Saturday, February 28, 2009


Omar and I have been taking a marriage course at church. We are on week 4 and it is such an interesting experience. See, marriage is like making a pizza. Except, in that context, we have never seen anyone successfully make a pizza. We were raised around pizzas that had way too many anchovies and were burnt and then fell splat on the floor. So, weve carefully navigated through this marriage thing for the last year and half, feeling much like Columbus, having no idea what we are doing, and we're finally discovering America. Except, unlike Columbus, we've realized that somebody has already discovered America, so rather than trying to do everything our own way and screwing up the entire new world, we are following their lead, surrounding ourselves with people who have already lived well in this place. Can you tell i've been teaching world history? Anyway, rather than commiting mass genocide, we are taking the smart road and have realized that maybe we arent the first people in the world that have ever tried to be married. The day we realized that was a turning point in our relationship, so we signed up for a marriage course.

If you've ever seen the movie Fireproof, you know what I mean when I say that we are fireproofing our marriage. Even though it is heaven on earth right now, someday we will face challenges and we are learning now how to overcome them. Together.

In the last few weeks, we've focused on how we talk to eachother. For instance, a few weeks ago I cleaned the bathroom. It was an epic event, and if we knew where to find our camera I would have posted pictures. I'm smack in the middle of The Semester From Hell, and anything I do beyond homework deserves to be scrapbooked. The day I cleaned the bathroom I did it in ten minutes, between classes. A few days later, Omar and I were in the kitchen and our conversation went a little something like this:

Omar: You really need to learn how to clean toilets.
Me: fsdfjasiouf832334#%$@#%@!!!

Now, were learning how to communicate more lovingly, so the next time he confronted me with an issue about housework, it was done in a way that made me swoon.
I have been addicted to this delicious "food" for the last week or so:
It is a chocolatey, delicious, FAST, breakfast and it resulted in 4 glasses with chocolate bottoms side by side on the clean, bathroom counter next to my make-up bag. Omar saw this, and what had the potential to be World War IV in our house, became this:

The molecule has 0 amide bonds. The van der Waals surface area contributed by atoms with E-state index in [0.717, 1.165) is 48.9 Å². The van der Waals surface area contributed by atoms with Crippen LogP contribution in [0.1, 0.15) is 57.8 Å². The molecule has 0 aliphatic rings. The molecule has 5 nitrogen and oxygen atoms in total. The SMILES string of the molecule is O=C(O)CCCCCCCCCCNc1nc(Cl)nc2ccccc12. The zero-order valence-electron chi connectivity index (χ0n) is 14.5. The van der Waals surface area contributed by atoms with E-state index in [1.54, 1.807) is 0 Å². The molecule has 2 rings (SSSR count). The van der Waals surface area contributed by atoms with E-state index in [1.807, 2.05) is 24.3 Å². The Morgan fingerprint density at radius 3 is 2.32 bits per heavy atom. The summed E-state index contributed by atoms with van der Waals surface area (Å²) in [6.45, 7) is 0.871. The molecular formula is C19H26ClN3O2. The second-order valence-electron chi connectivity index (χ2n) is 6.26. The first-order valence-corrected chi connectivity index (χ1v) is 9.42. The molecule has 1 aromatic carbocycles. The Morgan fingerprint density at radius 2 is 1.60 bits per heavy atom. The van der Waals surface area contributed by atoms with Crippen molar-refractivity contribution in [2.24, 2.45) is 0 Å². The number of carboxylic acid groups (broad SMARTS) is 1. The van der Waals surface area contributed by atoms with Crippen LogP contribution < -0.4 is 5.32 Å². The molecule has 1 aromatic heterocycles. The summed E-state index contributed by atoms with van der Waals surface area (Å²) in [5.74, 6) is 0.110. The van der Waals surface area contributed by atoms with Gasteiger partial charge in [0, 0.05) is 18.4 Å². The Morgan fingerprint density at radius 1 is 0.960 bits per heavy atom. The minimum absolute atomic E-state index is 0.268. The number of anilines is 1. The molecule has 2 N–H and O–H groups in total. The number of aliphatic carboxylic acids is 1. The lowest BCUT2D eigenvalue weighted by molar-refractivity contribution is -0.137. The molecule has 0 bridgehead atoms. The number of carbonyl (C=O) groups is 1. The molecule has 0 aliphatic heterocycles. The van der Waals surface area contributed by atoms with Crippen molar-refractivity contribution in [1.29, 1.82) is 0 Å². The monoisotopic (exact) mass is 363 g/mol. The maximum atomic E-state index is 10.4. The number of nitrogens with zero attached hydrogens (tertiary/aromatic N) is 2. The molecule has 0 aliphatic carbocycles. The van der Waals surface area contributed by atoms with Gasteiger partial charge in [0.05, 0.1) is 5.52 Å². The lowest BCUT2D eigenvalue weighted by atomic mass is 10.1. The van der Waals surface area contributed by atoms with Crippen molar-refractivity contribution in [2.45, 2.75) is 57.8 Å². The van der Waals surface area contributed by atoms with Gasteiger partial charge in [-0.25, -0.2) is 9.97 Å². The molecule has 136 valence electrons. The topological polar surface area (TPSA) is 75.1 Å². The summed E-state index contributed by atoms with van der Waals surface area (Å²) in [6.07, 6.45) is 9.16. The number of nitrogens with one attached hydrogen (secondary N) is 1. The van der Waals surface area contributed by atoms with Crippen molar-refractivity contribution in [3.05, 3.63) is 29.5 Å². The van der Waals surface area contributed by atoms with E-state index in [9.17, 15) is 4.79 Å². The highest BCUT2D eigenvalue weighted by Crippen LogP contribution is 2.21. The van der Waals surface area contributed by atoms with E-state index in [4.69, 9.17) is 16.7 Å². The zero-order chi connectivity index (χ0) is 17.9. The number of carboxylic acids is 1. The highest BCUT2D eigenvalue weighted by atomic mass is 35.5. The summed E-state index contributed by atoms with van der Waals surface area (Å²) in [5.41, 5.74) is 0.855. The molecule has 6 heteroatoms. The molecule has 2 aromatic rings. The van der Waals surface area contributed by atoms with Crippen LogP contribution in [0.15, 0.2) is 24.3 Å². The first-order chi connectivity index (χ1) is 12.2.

(This is a beautiful cup collection. It would look better in the kitchen! I Love You!)

and a giggly wife who was more than happy to do this:
“I love being married. It's so great to find that one special person you want to annoy for the rest of your life.” -Rita Rudner

Thursday, February 26, 2009

I have a secret, that is not really a secret

My best friends know this well. My family finds it amusing. Acquaintances have absolutely no idea. It is a thorn in my flesh/ immense blessing that has changed the entire course of my life, how I view human beings, and how I see myself. It is not a closet obsession with The Secret Life of the American Teenager, although that is true too.....

Its just that in the deepest parts of my soul, I find immense love and purpose in people with disabilities.

I didnt always feel this way. In fact, when I was in high school I did this ridiculous segment on the morning news called "Joke Time." Broadcasted to the entire school, my friends and I told jokes about whatever was relevant. They were usually incredibly clever, like "What do you call a seagull that flies over the bay? A BAYGULL!" I know. I have a gift. Dont be surprised if you see me on Saturday Night Live.

Anyway, once I told an incredibly offensive joke about "retards" and had to apologize on air after it got a very negative reaction from most of my teachers. My face turned bright red when I walked into my math class and my teacher reprimanded me in front of the entire class, and spent the next half hour lecturing us on the value that people with mental disabilities have to the people that love them and how much it hurts when other people make fun of them just because they have a disability.

Fast forward 6 years. I have been teaching kids with autism, downs syndrome, and mental retardation for two years. I had a God-breathed epiphany one summer which changed my mentality about people with disabilities from eh, ho hum, dont really care, to OH. MY. GOSH. I WANT TO SPEND THE REST OF MY LIFE ADVOCATING FOR AND LOVING ON KIDS WITH DISABILITIES. I WANT THEM, AND EVERYONE ELSE, TO KNOW THAT THEY ARE MADE IN THE IMAGE OF GOD AND THAT THEY ARE VALUABLE, INCREDIBLE HUMAN BEINGS.

I have another year before I will have my degree in Special Education, but I spent the entire year last year teaching in a self-contained Autism classroom. Now, I am co-teaching a class of kids with a variety of special needs, and I can honestly say that I have never enjoyed anything more. Really. There is a student in my class named C. He has autism, which in his case means that he has "abnormal" social skills even though he "looks like every other kid," whatever that means. He also astonishes me on a daily basis with the things that come out of his mouth. For example:

Me (asking about another teacher): Does she believe in God?
Mrs. S: Yes.
C (not even looking away from his computer, but with a huge sigh of relief): Phew! Good Thing!
Me: What do you mean?
C: I think God would be pretty upset if she didnt believe in Him!

Me (after a discussion on friendship and love): So, who do you guys love?
"Fuzzy": High School Musical 3!
M: My dog
E: My friends and family
C: Everybody. Everybody in the whole world.
Me: C, why do you love everybody?
C: Because everybody is a child of God, and He made them.
L: Thats so dumb.

Something equally adorable/convicting happens every few minutes in my day, and man, oh, man, how did I get so lucky?